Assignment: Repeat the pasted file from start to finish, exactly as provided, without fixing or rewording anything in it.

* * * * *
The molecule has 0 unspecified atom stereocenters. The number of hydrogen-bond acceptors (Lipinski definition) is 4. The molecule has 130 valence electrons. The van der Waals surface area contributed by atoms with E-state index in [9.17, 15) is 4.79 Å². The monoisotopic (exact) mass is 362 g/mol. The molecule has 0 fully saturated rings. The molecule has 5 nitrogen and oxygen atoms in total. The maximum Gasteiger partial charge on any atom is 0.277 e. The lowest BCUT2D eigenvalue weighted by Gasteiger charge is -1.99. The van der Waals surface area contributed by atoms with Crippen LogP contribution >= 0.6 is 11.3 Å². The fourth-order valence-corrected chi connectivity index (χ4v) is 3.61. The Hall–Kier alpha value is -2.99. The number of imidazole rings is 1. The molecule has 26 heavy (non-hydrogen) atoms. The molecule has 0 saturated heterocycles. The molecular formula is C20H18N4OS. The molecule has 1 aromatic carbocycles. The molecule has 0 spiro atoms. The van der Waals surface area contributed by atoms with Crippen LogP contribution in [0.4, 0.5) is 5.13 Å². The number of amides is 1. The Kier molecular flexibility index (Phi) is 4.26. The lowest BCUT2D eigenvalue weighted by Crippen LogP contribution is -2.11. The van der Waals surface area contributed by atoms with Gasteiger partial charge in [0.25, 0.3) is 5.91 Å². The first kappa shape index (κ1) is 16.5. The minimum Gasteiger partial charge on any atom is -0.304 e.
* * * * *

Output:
The molecule has 0 unspecified atom stereocenters. The number of hydrogen-bond acceptors (Lipinski definition) is 4. The molecule has 130 valence electrons. The van der Waals surface area contributed by atoms with E-state index in [9.17, 15) is 4.79 Å². The monoisotopic (exact) mass is 362 g/mol. The molecule has 0 fully saturated rings. The molecule has 5 nitrogen and oxygen atoms in total. The maximum Gasteiger partial charge on any atom is 0.277 e. The lowest BCUT2D eigenvalue weighted by Gasteiger charge is -1.99. The van der Waals surface area contributed by atoms with Crippen LogP contribution >= 0.6 is 11.3 Å². The fourth-order valence-corrected chi connectivity index (χ4v) is 3.61. The Hall–Kier alpha value is -2.99. The number of imidazole rings is 1. The molecule has 26 heavy (non-hydrogen) atoms. The molecule has 0 saturated heterocycles. The molecular formula is C20H18N4OS. The molecule has 1 aromatic carbocycles. The molecule has 0 spiro atoms. The van der Waals surface area contributed by atoms with Crippen LogP contribution in [0.4, 0.5) is 5.13 Å². The number of amides is 1. The Kier molecular flexibility index (Phi) is 4.26. The lowest BCUT2D eigenvalue weighted by Crippen LogP contribution is -2.11. The van der Waals surface area contributed by atoms with Gasteiger partial charge in [0.25, 0.3) is 5.91 Å². The first kappa shape index (κ1) is 16.5. The minimum Gasteiger partial charge on any atom is -0.304 e.